For the Wife of Alexander Wood by Leigh Camacho Rourks
A parenthetical reference, a
scientist’s cautionary tale: the
first person to have died from an
intravenous overdose was his wife.
I imagine wind that morning
in Edinburgh / rain / air thick,
smoky from chimneys;
I don’t know the date / her age / even
her first name / what he called her, when he called,
only his needle, with its pistons / joints / screws,
its delivery of morphine hydrochloride,
elegant piercing, maybe a shaft of light
caught through a slit in the curtains, its
glint / curves / angles as it pricked
her flesh, again / again / again,
only her pride in her husband,
his fame (his name / their name known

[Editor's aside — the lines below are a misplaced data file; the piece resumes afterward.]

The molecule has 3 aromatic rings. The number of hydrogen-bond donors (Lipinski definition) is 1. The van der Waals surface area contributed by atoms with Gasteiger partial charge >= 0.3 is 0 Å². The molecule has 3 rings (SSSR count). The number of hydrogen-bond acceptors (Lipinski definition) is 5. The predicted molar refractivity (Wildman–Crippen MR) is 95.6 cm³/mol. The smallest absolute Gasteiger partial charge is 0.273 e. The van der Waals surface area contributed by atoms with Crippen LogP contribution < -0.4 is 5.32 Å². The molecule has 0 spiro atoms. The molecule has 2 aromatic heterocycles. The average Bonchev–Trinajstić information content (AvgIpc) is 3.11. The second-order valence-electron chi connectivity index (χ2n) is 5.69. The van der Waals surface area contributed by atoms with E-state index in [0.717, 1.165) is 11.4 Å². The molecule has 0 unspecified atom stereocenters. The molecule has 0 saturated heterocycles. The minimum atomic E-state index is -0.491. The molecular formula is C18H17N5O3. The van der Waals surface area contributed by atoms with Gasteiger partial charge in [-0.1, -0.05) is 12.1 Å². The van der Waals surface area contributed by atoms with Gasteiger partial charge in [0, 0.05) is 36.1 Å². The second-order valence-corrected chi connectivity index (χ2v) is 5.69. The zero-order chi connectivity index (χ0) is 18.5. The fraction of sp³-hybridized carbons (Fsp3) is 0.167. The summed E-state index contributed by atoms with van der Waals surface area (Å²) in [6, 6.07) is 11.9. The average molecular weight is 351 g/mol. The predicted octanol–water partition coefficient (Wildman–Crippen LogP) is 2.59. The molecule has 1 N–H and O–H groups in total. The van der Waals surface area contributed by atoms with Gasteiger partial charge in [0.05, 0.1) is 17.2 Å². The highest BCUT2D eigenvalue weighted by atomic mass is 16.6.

in England / America / the world),
only her willingness
to twist the pieces / to make the machine / to take
his morphine / to stop the shaking / to feel the warm
climb her arm, her face, her brain / to force a wanting
body still / to grow this need / to need
all, all, all the time.
She is recorded
in the bruised.
Recorded in the pocked
and purpled arms
// her arms //
of the women still dying.
caught / snagged / snared / sewed
into the fabric of her story with his needle.
Women / Women / Women / Numbers
at first prescribed then just described
weaker, needing things / soft, needing things
accumulating since her death, who
etched / kept / remembered / buried
her in their soft, broken veins.
LEIGH CAMACHO ROURKS is a Fellow at The University of Louisiana at Lafayette. Her work has been awarded the Glenna Luschei Prairie Schooner Award and the Robert Watson Literary Review Prize and is featured in a number of journals, including The Kenyon Review Online, Prairie Schooner, PANK, TriQuarterly, and Greensboro Review.